Featuring Peter Hook, Arthur Baker, Jazzie B, Roni Size...

The concept of 12x12 reminds me of the flight of fancy of a bored Abu Dhabi sheikh: ‘Oil fields are so borrrring. I want the finest DJs, playing their finest songs, I want them now. Yalla!’

Happily, Red Bull have balls and taste in surplus and put on a night one of the most singular line ups to ever plaster underpasses. Peter Hook from New Order alongside Shy FX, Martyn Ware from Human League alongside Dynamite MC. It appeared to be a hugely exciting prospect, something a Red Bull source told me is explained by “the fact that they can afford to experiment because they aren’t in it for the money”.

The concept is as follows: 12 DJs playing 12 of their own 12”s that sum up London, for 12 minutes. This night had legendary potential, but there were doubters. Humbugs. Curmudgeons. People who said it couldn’t work, members of rival cabals for whom the roster didn’t quite fit.

The final track summed it up. Peter Hook played ‘Blue Monday’ to a very Heaven crowd, while Shy FX stood in the sidelines with Stamina MC and looked, frankly, scared. Peter Hook’s set was one of the best, as he mixed the track some of its infinite mutations since it came out 28 years ago including a pretty galvanizing trance version. Ahem. And all the while looking pretty debonair too.

The artists stood against a wall behind the decks waiting to play, resembling a police ID parade of legends of widely zigzagging appearance and stature – Roni Size, slight with his mane of dreads set next to Martyn Ware’s pomaded coiffure and well-filled trouser. Ware’s performance was one of the most memorable yet weaker performances. The song is unavoidably huge: ‘Temptation’ by Heaven 17. The excitement of seeing it performed live was levelled by Ware’s visible nerves and high-pitched squeals. Pretty incredible though.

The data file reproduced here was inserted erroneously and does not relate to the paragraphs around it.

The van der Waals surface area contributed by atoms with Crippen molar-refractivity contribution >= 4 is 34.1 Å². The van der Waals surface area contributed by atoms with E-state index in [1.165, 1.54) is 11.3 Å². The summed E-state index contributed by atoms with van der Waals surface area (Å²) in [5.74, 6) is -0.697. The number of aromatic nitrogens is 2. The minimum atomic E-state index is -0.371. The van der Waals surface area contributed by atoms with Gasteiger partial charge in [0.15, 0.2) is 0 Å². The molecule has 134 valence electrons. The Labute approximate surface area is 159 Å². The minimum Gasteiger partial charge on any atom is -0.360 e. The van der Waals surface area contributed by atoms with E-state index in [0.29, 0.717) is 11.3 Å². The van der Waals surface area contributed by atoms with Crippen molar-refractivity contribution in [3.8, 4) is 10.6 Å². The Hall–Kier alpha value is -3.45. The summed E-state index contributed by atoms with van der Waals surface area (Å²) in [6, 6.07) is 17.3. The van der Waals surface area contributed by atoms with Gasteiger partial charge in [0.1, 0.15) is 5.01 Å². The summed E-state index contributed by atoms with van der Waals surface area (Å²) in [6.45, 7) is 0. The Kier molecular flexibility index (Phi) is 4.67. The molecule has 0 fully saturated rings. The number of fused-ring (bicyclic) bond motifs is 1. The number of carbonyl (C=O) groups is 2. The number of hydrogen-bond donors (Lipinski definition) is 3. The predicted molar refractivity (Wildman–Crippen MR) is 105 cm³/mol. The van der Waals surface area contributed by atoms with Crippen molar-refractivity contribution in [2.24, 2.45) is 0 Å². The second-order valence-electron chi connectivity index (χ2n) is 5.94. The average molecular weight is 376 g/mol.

The killer party set was Roni Size’s as Bristol Rovers’ baddest fan tore through a party hip hop set including Witness, followed by his own ‘Trust Me’ before dropping in his own eagerly anticipated ‘Brown Paper Bag’, scratching the vocal cry before the break for a gusset-soaking few seconds. He also had the temerity to stray beyond his own jungle repertoire with M Beat’s ‘Incredible’, and was slapped down by original bad boy Shy FX who dropped his very own VIP Dubplate of the track during his ‘set’.

With more godfathers than a christening, it takes someone really special to stand out: A Guy Called Gerald manages it pretty well. His album ‘28 Gun Bad Boy’ pretty much invented jungle, and although he probably gets sick of people warbling on about his Hacienda anthem ‘Voodoo Ray’ he played a pretty impressive, chunky tough version of his epic.

The tightest performance was Arthur Baker’s who came out with a brilliant version of his ‘Afrika Bambaataa’ track, complemented with some wicked visuals which on the night came from Ninja Tune’s Hexstatic.

Overall, I wasn’t convinced the night worked as a cohesive unit. However it was a freak of pellucid beauty – the jarring combinations created a sort of wonderful friction. Red Bull are making history with their gigs this year – nights like this and Culture Clash truly put the cat amongst the pigeons in a scene of hermetic arenas and strictly policed musical borders.

Words by Miguel Cullin

Find out more about Red Bull Music Academy on ClashMusic HERE.

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